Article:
2008 Joint Meeting of The Geological Society of America, Soil Science Society of America, American Society of Agronomy, Crop Science Society of America, Gulf Coast Association of Geological Societies with the Gulf Coast Section of SEPM

Paper No. 7
Presentation Time: 8:00 AM-4:45 PM

Lithologic Variation of Proterozoic Rocks in the San Gabriel Mountains, Wrightwood, California


DILLON, Jessica-Ann M., Department of Geological Sciences, California State University Northridge, 18111 Nordhoff St, Northrige, CA 91330-8266 and MIRANDA, Elena A., Department of Geological Sciences, California State University at Northridge, 18111 Nordhoff Street, Northridge, CA 91330-8266, jmd16034@csun.edu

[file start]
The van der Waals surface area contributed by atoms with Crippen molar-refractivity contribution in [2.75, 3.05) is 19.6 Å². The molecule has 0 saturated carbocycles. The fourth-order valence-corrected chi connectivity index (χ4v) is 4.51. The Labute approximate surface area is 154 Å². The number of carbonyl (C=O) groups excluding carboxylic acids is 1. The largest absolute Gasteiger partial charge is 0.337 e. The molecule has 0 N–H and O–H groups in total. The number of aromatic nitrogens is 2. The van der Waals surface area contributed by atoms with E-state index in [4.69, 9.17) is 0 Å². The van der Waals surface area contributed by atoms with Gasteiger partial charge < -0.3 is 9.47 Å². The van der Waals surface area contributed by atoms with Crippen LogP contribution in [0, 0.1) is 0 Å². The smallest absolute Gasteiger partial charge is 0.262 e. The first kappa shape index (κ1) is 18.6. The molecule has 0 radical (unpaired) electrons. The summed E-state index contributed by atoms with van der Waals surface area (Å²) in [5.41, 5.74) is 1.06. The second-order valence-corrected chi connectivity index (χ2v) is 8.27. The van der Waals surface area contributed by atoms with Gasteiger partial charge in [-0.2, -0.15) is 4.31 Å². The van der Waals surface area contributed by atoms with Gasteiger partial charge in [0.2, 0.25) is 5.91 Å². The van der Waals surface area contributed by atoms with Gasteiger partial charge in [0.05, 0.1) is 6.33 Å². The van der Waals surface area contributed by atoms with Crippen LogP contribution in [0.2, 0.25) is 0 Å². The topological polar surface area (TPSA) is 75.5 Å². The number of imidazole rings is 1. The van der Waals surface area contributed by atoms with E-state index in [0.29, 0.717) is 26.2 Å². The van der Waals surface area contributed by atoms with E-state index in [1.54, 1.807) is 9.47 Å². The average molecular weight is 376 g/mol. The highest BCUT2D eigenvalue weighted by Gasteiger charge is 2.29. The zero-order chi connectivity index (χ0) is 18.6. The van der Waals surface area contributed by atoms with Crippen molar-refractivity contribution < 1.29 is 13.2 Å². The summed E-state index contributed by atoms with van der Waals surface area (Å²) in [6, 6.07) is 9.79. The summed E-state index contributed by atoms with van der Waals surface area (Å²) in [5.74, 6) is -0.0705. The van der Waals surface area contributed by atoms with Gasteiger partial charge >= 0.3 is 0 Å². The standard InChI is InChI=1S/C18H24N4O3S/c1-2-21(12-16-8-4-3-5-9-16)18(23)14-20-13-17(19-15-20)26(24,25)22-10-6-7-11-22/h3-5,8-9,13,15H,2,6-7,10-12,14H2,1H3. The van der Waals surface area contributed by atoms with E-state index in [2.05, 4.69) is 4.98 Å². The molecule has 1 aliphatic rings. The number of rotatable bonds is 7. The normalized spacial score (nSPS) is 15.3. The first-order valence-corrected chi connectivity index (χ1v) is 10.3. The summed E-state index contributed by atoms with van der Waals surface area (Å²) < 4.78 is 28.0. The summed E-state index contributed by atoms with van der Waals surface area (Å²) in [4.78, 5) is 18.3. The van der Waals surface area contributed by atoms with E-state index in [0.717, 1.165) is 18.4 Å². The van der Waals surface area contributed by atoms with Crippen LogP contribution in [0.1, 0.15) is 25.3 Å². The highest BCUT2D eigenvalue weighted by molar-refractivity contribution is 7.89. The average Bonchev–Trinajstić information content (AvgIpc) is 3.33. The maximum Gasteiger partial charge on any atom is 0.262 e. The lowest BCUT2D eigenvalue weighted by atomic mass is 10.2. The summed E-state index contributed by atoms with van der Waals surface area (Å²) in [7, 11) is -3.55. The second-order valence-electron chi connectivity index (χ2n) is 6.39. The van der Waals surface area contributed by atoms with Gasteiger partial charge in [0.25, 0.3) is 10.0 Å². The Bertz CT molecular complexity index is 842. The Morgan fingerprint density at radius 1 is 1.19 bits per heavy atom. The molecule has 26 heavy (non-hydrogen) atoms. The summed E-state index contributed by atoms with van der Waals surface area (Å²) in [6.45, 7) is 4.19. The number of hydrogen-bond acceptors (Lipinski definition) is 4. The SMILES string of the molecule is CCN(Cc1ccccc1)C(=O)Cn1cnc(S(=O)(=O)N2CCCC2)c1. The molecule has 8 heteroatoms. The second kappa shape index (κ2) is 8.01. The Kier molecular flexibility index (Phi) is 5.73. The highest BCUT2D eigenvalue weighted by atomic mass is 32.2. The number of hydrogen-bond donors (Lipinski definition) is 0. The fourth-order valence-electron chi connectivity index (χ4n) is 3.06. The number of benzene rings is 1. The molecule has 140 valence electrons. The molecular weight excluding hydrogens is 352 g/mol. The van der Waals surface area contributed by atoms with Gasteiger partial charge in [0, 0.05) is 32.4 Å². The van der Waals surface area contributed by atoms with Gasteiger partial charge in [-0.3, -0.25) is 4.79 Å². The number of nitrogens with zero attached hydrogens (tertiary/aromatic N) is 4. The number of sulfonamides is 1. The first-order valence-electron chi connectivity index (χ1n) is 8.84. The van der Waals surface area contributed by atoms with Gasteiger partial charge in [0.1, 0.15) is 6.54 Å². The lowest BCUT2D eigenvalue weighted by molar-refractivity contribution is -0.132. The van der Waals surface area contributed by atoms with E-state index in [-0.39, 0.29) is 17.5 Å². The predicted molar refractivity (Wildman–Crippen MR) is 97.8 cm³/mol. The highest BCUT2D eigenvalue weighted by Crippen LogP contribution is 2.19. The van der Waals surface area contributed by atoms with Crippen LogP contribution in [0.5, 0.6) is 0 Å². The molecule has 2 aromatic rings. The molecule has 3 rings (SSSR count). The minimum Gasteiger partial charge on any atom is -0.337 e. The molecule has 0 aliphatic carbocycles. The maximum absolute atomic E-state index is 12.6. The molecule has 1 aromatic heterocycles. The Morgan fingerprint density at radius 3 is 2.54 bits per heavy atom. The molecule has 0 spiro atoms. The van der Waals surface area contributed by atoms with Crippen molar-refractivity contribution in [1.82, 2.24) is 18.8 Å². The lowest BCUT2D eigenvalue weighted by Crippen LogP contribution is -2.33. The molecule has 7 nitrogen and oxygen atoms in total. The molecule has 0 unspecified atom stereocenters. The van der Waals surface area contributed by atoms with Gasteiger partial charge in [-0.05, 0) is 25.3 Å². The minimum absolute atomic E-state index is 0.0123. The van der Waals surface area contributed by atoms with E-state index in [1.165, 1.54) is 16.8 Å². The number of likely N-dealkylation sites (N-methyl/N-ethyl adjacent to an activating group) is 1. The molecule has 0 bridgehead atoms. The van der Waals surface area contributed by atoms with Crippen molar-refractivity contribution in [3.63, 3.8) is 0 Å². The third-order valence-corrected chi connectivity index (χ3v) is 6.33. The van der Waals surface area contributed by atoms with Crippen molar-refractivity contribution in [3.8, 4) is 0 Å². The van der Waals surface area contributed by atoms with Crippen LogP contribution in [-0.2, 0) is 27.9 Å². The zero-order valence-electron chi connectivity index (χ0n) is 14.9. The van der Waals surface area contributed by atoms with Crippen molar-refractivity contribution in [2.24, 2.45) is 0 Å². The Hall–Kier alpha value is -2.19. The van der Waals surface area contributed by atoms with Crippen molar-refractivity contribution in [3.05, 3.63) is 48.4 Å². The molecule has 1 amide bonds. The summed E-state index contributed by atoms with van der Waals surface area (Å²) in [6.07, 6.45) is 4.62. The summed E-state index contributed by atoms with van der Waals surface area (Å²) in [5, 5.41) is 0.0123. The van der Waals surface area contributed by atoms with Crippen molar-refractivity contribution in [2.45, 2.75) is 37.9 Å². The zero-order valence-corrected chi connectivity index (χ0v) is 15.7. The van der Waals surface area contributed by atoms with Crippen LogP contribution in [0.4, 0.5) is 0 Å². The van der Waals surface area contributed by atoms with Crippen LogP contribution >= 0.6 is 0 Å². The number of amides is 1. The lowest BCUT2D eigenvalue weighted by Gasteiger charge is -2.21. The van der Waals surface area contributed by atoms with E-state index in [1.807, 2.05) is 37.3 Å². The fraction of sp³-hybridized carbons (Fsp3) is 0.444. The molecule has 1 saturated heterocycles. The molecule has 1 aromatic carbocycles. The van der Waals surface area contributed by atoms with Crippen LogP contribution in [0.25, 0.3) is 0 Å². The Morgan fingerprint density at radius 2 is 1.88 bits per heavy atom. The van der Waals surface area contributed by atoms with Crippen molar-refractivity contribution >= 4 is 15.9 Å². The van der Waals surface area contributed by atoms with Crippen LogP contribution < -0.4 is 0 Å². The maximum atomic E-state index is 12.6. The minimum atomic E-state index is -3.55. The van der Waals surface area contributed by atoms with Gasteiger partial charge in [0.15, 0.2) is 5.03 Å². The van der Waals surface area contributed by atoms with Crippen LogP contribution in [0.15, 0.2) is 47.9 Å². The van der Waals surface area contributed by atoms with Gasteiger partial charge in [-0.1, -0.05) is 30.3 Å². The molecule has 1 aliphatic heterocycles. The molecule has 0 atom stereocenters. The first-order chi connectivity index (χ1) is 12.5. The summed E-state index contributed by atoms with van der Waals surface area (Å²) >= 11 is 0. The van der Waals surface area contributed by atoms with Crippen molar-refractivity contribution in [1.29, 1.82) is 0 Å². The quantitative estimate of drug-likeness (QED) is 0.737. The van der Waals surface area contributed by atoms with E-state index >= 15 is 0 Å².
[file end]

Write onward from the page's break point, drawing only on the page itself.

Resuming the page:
The Transcontinental Proterozoic province (1.8-1.6 Ga) extends into the Mojave desert region of eastern California, but Mesozoic and Cenozoic tectonism has made the interpretation of Mojave and Yavapai province boundaries difficult. Rocks of presumed Proterozoic age are exposed in the San Gabriel Mountains to the east of the San Andreas Fault near Wrightwood, California, but their province affiliation remains unknown. Based on reconnaissance field mapping of rocks exposed at Table Mountain, we document a sequence of mafic gneisses, intrusive rocks and calc-silicate rocks. We observe biotite-rich mafic gneiss with foliation that dips moderately to the northeast, and alternating sequences of quartzites and marbles with relict bedding planes that dip moderately to the northeast. Garnet-bearing granites are exposed in sills parallel to relict bedding planes and in cross-cutting dikes. We observe diopside- and actinoliteĀ–bearing steeply-dipping dikes that cut across the granites and calc-silicate metasediments. A similar sequence of rocks is associated with the layered gneisses of the Mojave province, suggesting that this region of the San Gabriel Mountains may be affiliated with the Mojave province. In the future, U-Pb dating of detrital zircons from the quartzites and of igneous zircons from the granite may permit testing of this hypothesis.